If I could reverse things, Joel Grey’s Yiddish “Fiddler on the Roof,” off Broadway at Theater 42 next to Playwrights Horizons, would be on Broadway and winner of the Tony for Best Revival of a Musical. Daniel Fish’s stripped down “Oklahoma,” now at the Circle in the Square, would be somewhere else.
But I cannot control the theater world, much as I’d like to. Joel Grey is a Broadway star Capital S, Tony winner, Oscar winner, known for “Cabaret,” among other things. He’s the most likeable guy you could meet for a legend. Who knew he’d direct the most moving version of “Fiddler on the Roof” to come along in eons? His Yiddish language version is a delight, a treat, a surprise since we just had a big “Fiddler” with Danny Burstein and Jessica Hecht that won awards and was quite good.
Even if you don’t know Yiddish (which is, really everyone) except for a few stock phrases, this “Fiddler” is a revelation. It’s intimate, for one thing, but also relaxed, organic, and full of soul. There are subtitles running the whole time, but the cast is so emotive and expressive, you almost don’t need them. You know what’s going on. The amazing thing is that Joe Stein’s book is laid out word for word in the subtitles and you realize what genius it is. There isn’t a false note in the story Tevye and his family’s displacement from the Ukraine in 1910. The diaspora is so timely considering immigration crises around the world. Change the language to Spanish, Syrian, etc and it’s the same story.
After a while, you actually forget the cast is speaking Yiddish (although some are speaking Russian, which is close enough). The simplicity of the staging and the integration of Jerome Robbins’ choreography make for a breathtaking mix. It doesn’t hurt that Golde and Tevye, our main characters, are played with sublime economy by Steven Skybell and Jennifer Babiak. Jackie Hoffman is a surprisingly straightforward Yente. The whole cast– immersed in a rare but not dead language– seems enthralled, like they can’t believe they’re doing this and it works so well. By the time get to Tevye’s Dream, you’ve given into the whole thing.
So “Fiddler” comes from 1964 and is respected so much that it resonates in 2019 like never before. But “Oklahoma” from 1948 is made by people who seem to hate Rodgers and Hammerstein, musicals, and audiences.
To make “Oklahoma” cutting edge, Fish keeps the house lights on for most of the show at this theater in the round. Why? Because it was so hot and sunny in OK? It’s not OK, it’s unpleasant. Occasionally he turns them off, or stages a conversation or scene in complete darkness. You feel as if you’re being tested to see how much abuse can be ameliorated by wonderful songs.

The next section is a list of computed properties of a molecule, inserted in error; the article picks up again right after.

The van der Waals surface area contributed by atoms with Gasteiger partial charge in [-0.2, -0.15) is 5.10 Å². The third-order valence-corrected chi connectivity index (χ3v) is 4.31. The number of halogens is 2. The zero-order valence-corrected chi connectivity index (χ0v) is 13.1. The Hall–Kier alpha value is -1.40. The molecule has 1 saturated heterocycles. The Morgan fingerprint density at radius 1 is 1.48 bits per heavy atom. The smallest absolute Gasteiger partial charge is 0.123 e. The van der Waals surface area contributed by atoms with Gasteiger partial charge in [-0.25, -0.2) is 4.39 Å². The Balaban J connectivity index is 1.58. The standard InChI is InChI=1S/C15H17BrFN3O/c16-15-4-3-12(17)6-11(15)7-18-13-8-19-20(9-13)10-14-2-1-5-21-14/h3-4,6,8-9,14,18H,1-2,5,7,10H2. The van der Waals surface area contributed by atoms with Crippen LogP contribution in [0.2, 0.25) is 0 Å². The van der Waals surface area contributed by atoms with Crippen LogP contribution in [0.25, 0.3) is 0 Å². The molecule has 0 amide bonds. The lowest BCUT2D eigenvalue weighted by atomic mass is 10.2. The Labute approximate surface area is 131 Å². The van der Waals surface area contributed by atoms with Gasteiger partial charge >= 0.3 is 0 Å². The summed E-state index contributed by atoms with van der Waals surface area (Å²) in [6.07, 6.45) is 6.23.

The answer is: not a lot. The actors, who are very talented, are performing one of the great, big hearted musicals of all time through gritted teeth. The walls of Circle in the Square, by the way, a large oval, are adorned with gun racks full of rifles. Yes, indeedy. The NRA must be buying group allotments of seats. The small, plucky orchestra is on stage, along with the cast, many of whom are involved in food preparation as the show moseys on.
The first act is less objectionable, and sort of proceeds like the first act of “Sunday in the Park with George.” When intermission arrives, you feel you’ve seen it all. What could be left? The Act Two begins — after the audience is invited on stage to try free cups of excellent homemade chili with corn bread. To replace Agnes DeMille’s legendary ballet from the original show, the new production starts with a lone dancer performing a sort of modern dance act to Jimi Hendrix-guitar renditions of the “Oklahoma” songs. This was a bad idea, and ends less rapidly than one might hope.
There’s a lot of affection for the cast, especially Ali Stroker as Ado Annie, who could play a young Dolly Parton in a minute. Even though she’s in a wheelchair, she has the liveliest personality on stage. Will Brill is also a welcome presence as Ali Hakim. The star of the show is Damon Daunno, as Curly, who is very engaging as he plays his guitar and warbles. But Fish has done something fishy to the end of “Oklahoma,” turning Curly into an unsympathetic murderer. In the real story, Curly’s nemesis, Jud Fry (a very good Patrick Vaill), pulls a knife on him, they fight, Jud falls on the knife and dies. In this version, Curly just shoots him dead. There’s a lot of blood. Jud comes off as a victim, Curly as a self-entitled prick.
What’s going on with the Rodgers and Hammerstein estate? Why did they license this? How could they need money? They’ve made a lot of money from Ariana Grande’s use of “My Favorite Things” for a crap top 40 song, But did they need it? They could have said no. And they could have said no here, too. I so wish they had.